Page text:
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Owens Corning Expects Substantial Growth in Breakthrough Truck Applications

16 September 1999

Owens Corning Expects Substantial Growth in Breakthrough Truck Applications
    TOLEDO, Ohio, Sept. 15 -- Owens Corning said
today it expects substantial growth in the use of composite materials for one
of the automotive industry's newest applications -- pickup truck boxes.  The
company predicts the use of composites in this single application for light
trucks to grow from zero today to more than 30,000 metric tons annually within
the next five years.
    In August, both General Motors and Ford said they would introduce truck
models having pickup boxes made with advanced composite materials that resist
dents, scratches and rust -- problems that have traditionally plagued pickup
truck owners.  The boxes are the largest composite parts ever made for light
    "Composite truck boxes will change the mindset for using advanced glass
fiber reinforcements and engineered polymers in the automotive market," said
Heinz Otto, president, Owens Corning Composites Systems Business.
    "Automotive engineers have used composite materials to achieve design
objectives, save weight and consolidate parts," continued Otto.  "The new
truck applications highlight two additional attributes of composite materials
-- strength and corrosion resistance.  Pickup truck boxes will show consumers
the tough side of composites."
    The first Ford truck to include a composite box is the 2001 Explorer Sport
Trac, a vehicle combining features of both pickup trucks and sport utility
vehicles.  Building on the Explorer platform, the vehicle will have four doors
and a 4-foot-long pickup box.  The vehicle will also include an optional
composite tonneau cover, traditionally an after-market accessory.
    Explorer Sport Trac vehicles will be available in dealer showrooms early
next year.
    Composite pickup boxes for the Explorer Sport Trac will be molded by The
Budd Company at North Baltimore, Ohio.  Sheet molding compound, incorporating
advanced glass fibers from Owens Corning, will be prepared at Budd's facility
in Van Wert, Ohio.
    Ford already uses composite materials on a number of its cars and trucks,
including the Mustang, Windstar and full-size F150 pickup.
    The world leader in glass fiber composite systems, Owens Corning helped
pioneer the technology that led to the new pickup truck boxes.
    Dick McKechnie, automotive market segment leader at Owens Corning, says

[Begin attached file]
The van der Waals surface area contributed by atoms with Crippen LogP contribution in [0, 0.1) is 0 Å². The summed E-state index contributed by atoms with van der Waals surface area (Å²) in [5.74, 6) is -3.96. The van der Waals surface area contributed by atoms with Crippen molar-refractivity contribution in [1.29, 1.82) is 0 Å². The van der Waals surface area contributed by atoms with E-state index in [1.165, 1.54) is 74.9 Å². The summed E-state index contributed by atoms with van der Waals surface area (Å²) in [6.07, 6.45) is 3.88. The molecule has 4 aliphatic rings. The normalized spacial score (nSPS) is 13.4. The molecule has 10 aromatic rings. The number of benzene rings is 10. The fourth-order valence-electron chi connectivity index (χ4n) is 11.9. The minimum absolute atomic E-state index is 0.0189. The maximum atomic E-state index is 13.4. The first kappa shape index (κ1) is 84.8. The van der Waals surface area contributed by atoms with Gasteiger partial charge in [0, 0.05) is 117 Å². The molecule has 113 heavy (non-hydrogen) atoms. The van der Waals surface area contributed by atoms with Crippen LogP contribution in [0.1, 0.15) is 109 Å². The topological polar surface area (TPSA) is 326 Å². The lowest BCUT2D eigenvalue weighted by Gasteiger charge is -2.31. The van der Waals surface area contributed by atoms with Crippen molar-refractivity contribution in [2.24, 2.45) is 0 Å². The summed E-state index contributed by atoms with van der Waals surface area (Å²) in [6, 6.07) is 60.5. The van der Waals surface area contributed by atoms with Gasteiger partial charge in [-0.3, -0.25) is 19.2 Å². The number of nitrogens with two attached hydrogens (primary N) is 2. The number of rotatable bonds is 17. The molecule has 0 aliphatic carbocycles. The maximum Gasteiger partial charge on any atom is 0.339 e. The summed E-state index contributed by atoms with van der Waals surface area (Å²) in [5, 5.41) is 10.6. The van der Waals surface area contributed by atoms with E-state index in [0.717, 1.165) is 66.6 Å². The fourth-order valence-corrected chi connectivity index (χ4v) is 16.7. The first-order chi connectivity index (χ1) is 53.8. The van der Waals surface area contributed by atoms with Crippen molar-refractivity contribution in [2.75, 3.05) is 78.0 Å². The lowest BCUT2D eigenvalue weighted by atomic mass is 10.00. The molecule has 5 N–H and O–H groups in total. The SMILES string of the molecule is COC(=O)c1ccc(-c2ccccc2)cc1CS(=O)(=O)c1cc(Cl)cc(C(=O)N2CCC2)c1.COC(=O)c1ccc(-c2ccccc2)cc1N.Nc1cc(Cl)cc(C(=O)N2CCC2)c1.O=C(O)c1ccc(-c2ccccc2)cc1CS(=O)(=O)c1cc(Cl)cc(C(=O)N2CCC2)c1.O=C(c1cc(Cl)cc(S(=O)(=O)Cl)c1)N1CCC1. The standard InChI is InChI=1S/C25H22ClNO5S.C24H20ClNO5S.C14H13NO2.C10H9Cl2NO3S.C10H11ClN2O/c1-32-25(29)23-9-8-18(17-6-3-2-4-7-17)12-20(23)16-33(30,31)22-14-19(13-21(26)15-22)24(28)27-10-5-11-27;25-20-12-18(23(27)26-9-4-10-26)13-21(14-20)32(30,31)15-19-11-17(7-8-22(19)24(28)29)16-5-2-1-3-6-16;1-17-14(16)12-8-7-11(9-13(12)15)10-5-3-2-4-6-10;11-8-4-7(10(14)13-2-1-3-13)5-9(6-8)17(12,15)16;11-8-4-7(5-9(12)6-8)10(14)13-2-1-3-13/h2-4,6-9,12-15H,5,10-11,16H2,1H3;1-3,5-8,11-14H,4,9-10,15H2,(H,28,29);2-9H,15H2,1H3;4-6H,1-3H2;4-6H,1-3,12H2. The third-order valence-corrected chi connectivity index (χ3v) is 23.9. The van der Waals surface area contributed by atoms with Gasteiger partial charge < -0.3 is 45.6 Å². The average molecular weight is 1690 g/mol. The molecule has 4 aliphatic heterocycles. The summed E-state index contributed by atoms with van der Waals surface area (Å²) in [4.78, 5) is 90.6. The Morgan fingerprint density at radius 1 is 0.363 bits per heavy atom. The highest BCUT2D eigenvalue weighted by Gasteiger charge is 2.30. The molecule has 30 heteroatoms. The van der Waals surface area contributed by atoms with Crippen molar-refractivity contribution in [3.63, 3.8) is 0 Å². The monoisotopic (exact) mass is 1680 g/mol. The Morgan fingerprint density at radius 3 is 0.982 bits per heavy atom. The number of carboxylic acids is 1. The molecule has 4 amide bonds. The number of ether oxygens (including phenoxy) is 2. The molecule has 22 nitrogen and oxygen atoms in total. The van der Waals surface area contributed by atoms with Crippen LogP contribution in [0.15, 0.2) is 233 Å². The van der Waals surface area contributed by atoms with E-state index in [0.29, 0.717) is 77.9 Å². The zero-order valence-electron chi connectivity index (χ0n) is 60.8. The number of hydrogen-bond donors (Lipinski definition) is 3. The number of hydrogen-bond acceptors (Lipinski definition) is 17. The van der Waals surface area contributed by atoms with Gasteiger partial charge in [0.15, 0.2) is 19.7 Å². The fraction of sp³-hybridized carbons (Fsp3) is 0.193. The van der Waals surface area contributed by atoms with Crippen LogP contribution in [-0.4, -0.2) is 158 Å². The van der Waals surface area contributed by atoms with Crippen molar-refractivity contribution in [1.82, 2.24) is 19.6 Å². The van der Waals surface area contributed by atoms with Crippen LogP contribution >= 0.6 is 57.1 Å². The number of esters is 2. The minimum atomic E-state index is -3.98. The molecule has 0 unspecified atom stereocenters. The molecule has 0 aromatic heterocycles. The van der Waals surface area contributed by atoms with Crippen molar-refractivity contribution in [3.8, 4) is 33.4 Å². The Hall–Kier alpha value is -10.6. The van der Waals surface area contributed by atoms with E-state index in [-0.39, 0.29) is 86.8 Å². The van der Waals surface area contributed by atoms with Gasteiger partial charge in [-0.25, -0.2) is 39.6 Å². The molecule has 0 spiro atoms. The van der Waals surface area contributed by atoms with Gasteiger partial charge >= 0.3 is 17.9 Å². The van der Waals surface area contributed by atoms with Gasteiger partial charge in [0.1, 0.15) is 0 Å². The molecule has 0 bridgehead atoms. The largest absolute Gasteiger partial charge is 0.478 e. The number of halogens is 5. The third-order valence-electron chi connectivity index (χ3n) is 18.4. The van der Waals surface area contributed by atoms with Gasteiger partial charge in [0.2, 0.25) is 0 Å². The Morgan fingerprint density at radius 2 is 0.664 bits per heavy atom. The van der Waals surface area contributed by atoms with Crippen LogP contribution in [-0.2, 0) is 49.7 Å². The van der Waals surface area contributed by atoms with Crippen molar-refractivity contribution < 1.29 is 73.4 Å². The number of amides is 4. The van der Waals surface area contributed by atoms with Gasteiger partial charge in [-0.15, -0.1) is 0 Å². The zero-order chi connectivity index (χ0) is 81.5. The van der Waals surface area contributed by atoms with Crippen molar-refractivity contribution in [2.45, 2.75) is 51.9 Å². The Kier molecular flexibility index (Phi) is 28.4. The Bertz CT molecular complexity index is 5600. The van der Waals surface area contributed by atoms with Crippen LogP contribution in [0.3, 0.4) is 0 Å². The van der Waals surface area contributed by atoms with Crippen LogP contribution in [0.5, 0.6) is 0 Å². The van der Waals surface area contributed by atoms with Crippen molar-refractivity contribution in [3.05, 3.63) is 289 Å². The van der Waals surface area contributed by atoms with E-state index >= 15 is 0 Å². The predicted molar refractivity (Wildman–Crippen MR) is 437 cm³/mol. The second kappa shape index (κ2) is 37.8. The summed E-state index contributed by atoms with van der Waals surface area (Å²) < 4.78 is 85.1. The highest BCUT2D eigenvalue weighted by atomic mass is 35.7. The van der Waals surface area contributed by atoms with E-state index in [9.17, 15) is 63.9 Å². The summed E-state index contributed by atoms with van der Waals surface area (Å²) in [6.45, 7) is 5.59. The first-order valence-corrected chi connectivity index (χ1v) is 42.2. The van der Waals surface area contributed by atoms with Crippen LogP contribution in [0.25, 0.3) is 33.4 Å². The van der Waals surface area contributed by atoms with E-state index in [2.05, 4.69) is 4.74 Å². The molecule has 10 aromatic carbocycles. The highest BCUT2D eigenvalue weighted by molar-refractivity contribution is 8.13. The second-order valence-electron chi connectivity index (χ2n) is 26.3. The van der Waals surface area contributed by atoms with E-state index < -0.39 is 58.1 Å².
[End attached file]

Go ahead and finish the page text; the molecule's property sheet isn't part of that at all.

the pickup truck boxes are a great example of Owens Corning's System
Thinking(TM) approach to the market.
    "Providing unique solutions which have their foundation in composite
materials is the strategic value that Owens Corning brings to its partners in
the automotive world," said McKechnie.  "Our work with the automakers and
their direct suppliers enabled us to tailor our technology and glass to help
make a better product for the truck buyer.  It is an example of how our System
Thinking approach allows us to extend the value we bring to all customers from
the molder to the automaker to the final consumer."
    McKechnie said the new pickup truck boxes would encourage engineers to
look again for ways they can use composites.  He says floor pans and front-end
supports are likely the next candidates for development.
    "Working with auto manufacturers and their Tier 1 suppliers to develop new
materials technology has been a tradition at Owens Corning," continued
McKechnie.  "The company helped develop the Stout-Scarab in 1945, the first
car to have a glass fiber-reinforced body.  Although the car never saw
commercial production, it paved the way for the production models that
appeared later."
    To make the first large automotive body parts with consistent quality,
Owens Corning helped develop sheet-molding compound in the 1950s.  As its name
suggests, sheet-molding compound combines resin and glass fibers in sheet
form, which is then used to load presses and mold parts.
    Pushing the size envelope to include still larger parts, Owens Corning
developed technology in the 1980s designed to produce large glass fiber
preforms using innovative automation.
    Originally developed as the Programmable Powdered Preform Process (P4),
the technology was introduced by Owens Corning to the transportation market in
1993.  P4 was later selected by the Automotive Composites Consortium (an
alliance of the "Big 3" automakers) for prototype development scale-up.  The
technology was installed at the National Composites Center in Kettering, Ohio,
to produce pick up truck box preforms as part of a composite pickup box
manufacturing demonstration program.
    Preforming is a method of placing and configuring glass fibers to
replicate the shape of the finished part.  The fiberglass preform is then
placed in the mold and combined with resin to produce the molded part.  Using
sheet molding compound, preforms and other advanced processes, automakers
around the world today incorporate thousands of composite parts in their
    Owens Corning is a world leader in building materials and composites
systems.  The company had 1998 sales of $5 billion and employs approximately
20,000 worldwide.  For more information, please visit Owens Corning's Web site
at .